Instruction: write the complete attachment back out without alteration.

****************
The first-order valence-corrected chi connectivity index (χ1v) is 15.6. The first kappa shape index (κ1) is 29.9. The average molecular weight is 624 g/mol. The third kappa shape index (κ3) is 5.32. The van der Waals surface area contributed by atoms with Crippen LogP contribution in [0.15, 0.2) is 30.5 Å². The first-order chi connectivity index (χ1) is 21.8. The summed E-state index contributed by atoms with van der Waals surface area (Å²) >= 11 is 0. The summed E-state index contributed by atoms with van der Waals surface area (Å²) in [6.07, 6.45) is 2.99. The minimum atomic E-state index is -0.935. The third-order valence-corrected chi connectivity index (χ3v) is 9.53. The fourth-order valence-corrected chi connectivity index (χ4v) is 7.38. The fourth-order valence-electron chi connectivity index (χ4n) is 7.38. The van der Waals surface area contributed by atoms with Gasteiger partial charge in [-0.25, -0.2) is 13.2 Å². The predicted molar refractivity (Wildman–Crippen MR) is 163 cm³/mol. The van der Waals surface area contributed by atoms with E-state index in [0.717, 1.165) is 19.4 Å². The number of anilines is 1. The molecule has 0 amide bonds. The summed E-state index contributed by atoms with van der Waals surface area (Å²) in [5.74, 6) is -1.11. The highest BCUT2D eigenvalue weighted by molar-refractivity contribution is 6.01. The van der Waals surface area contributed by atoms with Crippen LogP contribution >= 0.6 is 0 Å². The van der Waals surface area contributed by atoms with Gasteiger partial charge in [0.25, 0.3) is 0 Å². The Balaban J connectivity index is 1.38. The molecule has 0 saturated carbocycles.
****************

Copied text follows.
The first-order valence-corrected chi connectivity index (χ1v) is 15.6. The first kappa shape index (κ1) is 29.9. The average molecular weight is 624 g/mol. The third kappa shape index (κ3) is 5.32. The van der Waals surface area contributed by atoms with Crippen LogP contribution in [0.15, 0.2) is 30.5 Å². The first-order chi connectivity index (χ1) is 21.8. The summed E-state index contributed by atoms with van der Waals surface area (Å²) >= 11 is 0. The summed E-state index contributed by atoms with van der Waals surface area (Å²) in [6.07, 6.45) is 2.99. The minimum atomic E-state index is -0.935. The third-order valence-corrected chi connectivity index (χ3v) is 9.53. The fourth-order valence-corrected chi connectivity index (χ4v) is 7.38. The fourth-order valence-electron chi connectivity index (χ4n) is 7.38. The van der Waals surface area contributed by atoms with Gasteiger partial charge in [-0.25, -0.2) is 13.2 Å². The predicted molar refractivity (Wildman–Crippen MR) is 163 cm³/mol. The van der Waals surface area contributed by atoms with E-state index in [0.717, 1.165) is 19.4 Å². The number of anilines is 1. The molecule has 0 amide bonds. The summed E-state index contributed by atoms with van der Waals surface area (Å²) in [5.74, 6) is -1.11. The highest BCUT2D eigenvalue weighted by molar-refractivity contribution is 6.01. The van der Waals surface area contributed by atoms with Crippen LogP contribution >= 0.6 is 0 Å². The van der Waals surface area contributed by atoms with Gasteiger partial charge in [0.25, 0.3) is 0 Å². The Balaban J connectivity index is 1.38. The molecule has 0 saturated carbocycles.